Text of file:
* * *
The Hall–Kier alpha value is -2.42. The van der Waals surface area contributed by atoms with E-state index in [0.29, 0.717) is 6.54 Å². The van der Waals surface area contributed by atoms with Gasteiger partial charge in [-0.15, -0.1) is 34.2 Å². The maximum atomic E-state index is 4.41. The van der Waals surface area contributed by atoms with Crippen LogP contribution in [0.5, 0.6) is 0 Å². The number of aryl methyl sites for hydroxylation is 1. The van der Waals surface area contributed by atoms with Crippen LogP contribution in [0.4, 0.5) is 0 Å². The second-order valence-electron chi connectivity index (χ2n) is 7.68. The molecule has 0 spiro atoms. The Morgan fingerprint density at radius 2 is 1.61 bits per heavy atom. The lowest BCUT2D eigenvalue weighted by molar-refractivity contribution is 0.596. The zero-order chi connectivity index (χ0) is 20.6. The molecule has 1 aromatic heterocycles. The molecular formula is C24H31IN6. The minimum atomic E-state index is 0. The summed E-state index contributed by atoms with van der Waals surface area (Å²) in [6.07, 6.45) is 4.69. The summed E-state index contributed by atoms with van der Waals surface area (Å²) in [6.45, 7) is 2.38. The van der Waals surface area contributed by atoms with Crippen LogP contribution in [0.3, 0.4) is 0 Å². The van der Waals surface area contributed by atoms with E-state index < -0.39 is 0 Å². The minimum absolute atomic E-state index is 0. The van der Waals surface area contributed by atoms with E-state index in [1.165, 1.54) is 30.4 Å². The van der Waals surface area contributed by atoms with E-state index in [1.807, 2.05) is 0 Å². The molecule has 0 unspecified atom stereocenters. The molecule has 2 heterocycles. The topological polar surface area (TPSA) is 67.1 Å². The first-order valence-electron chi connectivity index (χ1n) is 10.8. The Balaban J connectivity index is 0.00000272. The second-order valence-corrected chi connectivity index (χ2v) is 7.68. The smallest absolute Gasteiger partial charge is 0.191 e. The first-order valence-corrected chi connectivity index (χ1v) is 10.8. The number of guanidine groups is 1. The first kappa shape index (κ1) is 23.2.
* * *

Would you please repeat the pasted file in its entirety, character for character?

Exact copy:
The Hall–Kier alpha value is -2.42. The van der Waals surface area contributed by atoms with E-state index in [0.29, 0.717) is 6.54 Å². The van der Waals surface area contributed by atoms with Gasteiger partial charge in [-0.15, -0.1) is 34.2 Å². The maximum atomic E-state index is 4.41. The van der Waals surface area contributed by atoms with Crippen LogP contribution in [0.5, 0.6) is 0 Å². The number of aryl methyl sites for hydroxylation is 1. The van der Waals surface area contributed by atoms with Crippen LogP contribution in [0.4, 0.5) is 0 Å². The second-order valence-electron chi connectivity index (χ2n) is 7.68. The molecule has 0 spiro atoms. The Morgan fingerprint density at radius 2 is 1.61 bits per heavy atom. The lowest BCUT2D eigenvalue weighted by molar-refractivity contribution is 0.596. The zero-order chi connectivity index (χ0) is 20.6. The molecule has 1 aromatic heterocycles. The molecular formula is C24H31IN6. The minimum atomic E-state index is 0. The summed E-state index contributed by atoms with van der Waals surface area (Å²) in [6.07, 6.45) is 4.69. The summed E-state index contributed by atoms with van der Waals surface area (Å²) in [6.45, 7) is 2.38. The van der Waals surface area contributed by atoms with Crippen LogP contribution in [0.3, 0.4) is 0 Å². The van der Waals surface area contributed by atoms with E-state index < -0.39 is 0 Å². The minimum absolute atomic E-state index is 0. The van der Waals surface area contributed by atoms with E-state index in [1.165, 1.54) is 30.4 Å². The van der Waals surface area contributed by atoms with E-state index in [1.807, 2.05) is 0 Å². The molecule has 0 unspecified atom stereocenters. The molecule has 2 heterocycles. The topological polar surface area (TPSA) is 67.1 Å². The first-order valence-electron chi connectivity index (χ1n) is 10.8. The Balaban J connectivity index is 0.00000272. The second-order valence-corrected chi connectivity index (χ2v) is 7.68. The smallest absolute Gasteiger partial charge is 0.191 e. The first-order valence-corrected chi connectivity index (χ1v) is 10.8. The number of guanidine groups is 1. The first kappa shape index (κ1) is 23.2.